Enhancing the teaching of drama : school-based, needs-driven professional learning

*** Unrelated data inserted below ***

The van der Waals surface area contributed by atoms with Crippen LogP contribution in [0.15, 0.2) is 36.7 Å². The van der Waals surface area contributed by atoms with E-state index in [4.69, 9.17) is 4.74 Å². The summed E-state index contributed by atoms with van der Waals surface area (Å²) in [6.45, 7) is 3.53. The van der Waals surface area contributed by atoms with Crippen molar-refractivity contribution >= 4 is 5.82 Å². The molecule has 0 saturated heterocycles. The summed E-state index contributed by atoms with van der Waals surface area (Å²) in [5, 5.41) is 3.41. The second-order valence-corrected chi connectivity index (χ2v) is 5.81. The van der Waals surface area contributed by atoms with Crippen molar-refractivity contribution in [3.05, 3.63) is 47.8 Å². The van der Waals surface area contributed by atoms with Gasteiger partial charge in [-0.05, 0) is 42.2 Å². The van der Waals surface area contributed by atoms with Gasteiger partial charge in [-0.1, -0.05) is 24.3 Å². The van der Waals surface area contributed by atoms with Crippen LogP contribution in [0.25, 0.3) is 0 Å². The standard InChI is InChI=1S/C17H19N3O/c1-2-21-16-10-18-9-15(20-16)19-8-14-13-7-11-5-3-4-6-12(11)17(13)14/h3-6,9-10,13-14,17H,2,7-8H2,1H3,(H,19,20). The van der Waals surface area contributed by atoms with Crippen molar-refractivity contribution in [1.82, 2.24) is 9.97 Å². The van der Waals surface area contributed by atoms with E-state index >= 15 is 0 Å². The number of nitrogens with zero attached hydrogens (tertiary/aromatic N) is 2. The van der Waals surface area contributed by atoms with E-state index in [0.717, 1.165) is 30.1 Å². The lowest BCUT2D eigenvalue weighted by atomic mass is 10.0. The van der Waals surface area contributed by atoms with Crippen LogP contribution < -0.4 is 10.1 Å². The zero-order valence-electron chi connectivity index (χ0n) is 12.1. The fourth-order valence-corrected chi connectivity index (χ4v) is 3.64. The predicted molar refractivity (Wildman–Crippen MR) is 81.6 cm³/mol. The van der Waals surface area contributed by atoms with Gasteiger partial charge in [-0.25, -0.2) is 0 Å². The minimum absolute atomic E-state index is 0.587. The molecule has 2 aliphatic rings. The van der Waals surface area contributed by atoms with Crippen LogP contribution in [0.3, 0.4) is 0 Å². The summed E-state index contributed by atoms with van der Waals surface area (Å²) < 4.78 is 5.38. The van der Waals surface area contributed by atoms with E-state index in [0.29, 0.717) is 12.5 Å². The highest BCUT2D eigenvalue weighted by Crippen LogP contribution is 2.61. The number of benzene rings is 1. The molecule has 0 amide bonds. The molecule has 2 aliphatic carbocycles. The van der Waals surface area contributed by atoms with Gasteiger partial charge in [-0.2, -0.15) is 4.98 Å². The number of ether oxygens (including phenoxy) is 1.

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This thesis examines how the teaching of drama can be enhanced through needs-driven, school-based professional learning. It was motivated by a personal ‘living contradiction’, involving the frustration that can result when beliefs and actions do not correspond. My learning journey continued through literature searches and preliminary work with teachers that resulted in an effective process of professional learning with five teachers. The research design draws on elements of action research, situated, and action learning theories, to develop a process of ‘facilitated action research’. Informed, but not limited by existing models of action research, this collaborative process was responsive to teacher preferences in addressing the three research aims. Evolving over two phases with eleven teachers, the bulk of the study followed the stories of five teachers and their professional learning. Data collection tools included the use of semi-structured interviews, conversations, a questionnaire, survey and reflective journals. The findings demonstrated that professional learning, responsive to context and self-identified needs, positively enhanced the teaching of drama. Teacher confidence and awareness of drama gradually increased, as did teacher ability to self-direct learning. Areas of skill development, integration and time management were initially identified as a focus for professional learning, with classroom and behaviour management added as school-based issues arose. Establishing a ‘common understanding of drama’ was acknowledged as critical for effective collaborative learning to take place. Personal factors including confidence, experience and belief, and the contextual factors of parental expectation, outcomes, time, space and past professional learning were found to facilitate or constrain drama use. The research found that professional learning, characterised by a respect for past experiences, assisted in the creation of a ‘safe space’ for learning. Tailoring professional learning to needs and the school context was also found to motivate teachers and was effective in enhancing the teaching of drama. My role as ‘facilitator’ became embedded in the collaborative process, adding to a personal understanding of role and school-based learning. This study is significant for teachers, professional learning facilitators and those working in drama education. It contributes to the minimal research emphasising professional learning for drama, and strengthens existing arguments for needs-driven, school-based teacher development.
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